Do you keep a garden journal?


* When you follow an affiliate link, I may receive a small commission if you make a purchase, which helps support these blogging endeavors. I do appreciate the support, so thank you!

6 comments :

  1. Hi,
    Love your blog - am always so happy when an entry shows up on Bloglovin! For what it is worth, in lieu of a garden journal, I have started marking garden related things on my google calendar (I created a specific garden calendar that shows up on my regular calendar if I want it to) - one specific thing I have set up is a reminder in early spring about when to spray for winter moth (an evil plague here outside of Boston) or fungus as well as noting when certain things bloom or poke through the ground each year. Hope the journal is a success!

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  2. I often write a word or two or note the temp on my paper calendar and then write it in the journal when I have more time. I need to keep track of when to cut things back especially so I will be paying attention to what you do and learn. I try to put a photo on the journal cover that reminds me of something big that we did that year as a visual way to find something. It probably would make sense 20+ vols. later to make impt. notes that I would want to check from year to year on the last page. I did make an index card for snowdrop bloom date, duck arrival date, pond freeze and opening date.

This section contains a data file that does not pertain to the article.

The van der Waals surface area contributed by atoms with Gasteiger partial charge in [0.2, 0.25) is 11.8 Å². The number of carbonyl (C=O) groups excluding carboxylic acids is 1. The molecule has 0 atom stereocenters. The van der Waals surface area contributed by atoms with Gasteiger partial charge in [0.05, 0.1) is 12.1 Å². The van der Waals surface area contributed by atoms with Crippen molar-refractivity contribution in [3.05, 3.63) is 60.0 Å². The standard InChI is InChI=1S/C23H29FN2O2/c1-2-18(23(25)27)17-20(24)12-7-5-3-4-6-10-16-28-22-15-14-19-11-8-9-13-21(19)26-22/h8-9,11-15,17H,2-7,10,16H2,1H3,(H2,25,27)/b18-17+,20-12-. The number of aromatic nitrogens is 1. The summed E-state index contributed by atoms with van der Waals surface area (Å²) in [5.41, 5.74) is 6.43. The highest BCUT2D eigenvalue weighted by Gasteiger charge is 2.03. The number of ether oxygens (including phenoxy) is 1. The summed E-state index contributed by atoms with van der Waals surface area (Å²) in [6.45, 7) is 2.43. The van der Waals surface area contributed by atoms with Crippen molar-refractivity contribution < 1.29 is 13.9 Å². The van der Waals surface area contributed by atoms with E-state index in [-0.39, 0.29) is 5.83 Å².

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  3. I keep a word file on my computer that functions as a journal. I add check lists, ideas, and pictures to it regularly. I take a lot a garden snapshots on my cell phone and I often refer back to them for reference. The image date helps me figure out what was blooming when, and where I have gaps in the beds during the year. I also try to write a summary at the end of the growing year: what went well, what didn't, how I can solve any problems, etc.

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  4. Do I journal. Oh yes. I have for years. I have journals from the 80's. A different garden. I think you will be most pleased if you do journal. You will find the style that is right for you and I am sure it will change over the years. It is great fun, and informative, to look back through garden journals. I have a 10year journal that I am working on. This is it's 10th year. It has a place for daily weather and just a few lines for highlights. I also keep a regular journal for more details, thoughts and plans. The format is a 5 1/2x 8 1/2" sketchbook with blank pages. I am working on the 17th edition. I also keep a ring binder with a printed out version of a list of plants that I keep on the computer. Don't look back at your negative experience. Carry on...

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  5. Yes, we have kept a journal for a number of years now for both the vegetable garden and the flowering plants we grow. I love looking back at all we have accomplished, especially during setbacks. Some years I keep up better than others. This year I keep my journal out and on my dresser. I seem to remember to jot things down better. Last year I kept a "bloom journal" for the first time. Don't remember where I got the idea, perhaps from you. It is an exel form, with the months across the top, and the plants listed, as they bloom. I fill in the box with the color of the flower. It becomes..............almost a work of art by the end of the year. It helps me evaluate the colors I have and the times of blooming vs. empty times in the garden. Just another way to record keep. Keeping an informal journal has definitely been enjoyable.

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  6. We do a wrap up each season that includes a map of what we planted and where(to help with rotating vegetable families)and a rundown of what did and didn't work. It helps to review last year when the seed catalogues start arriving in January.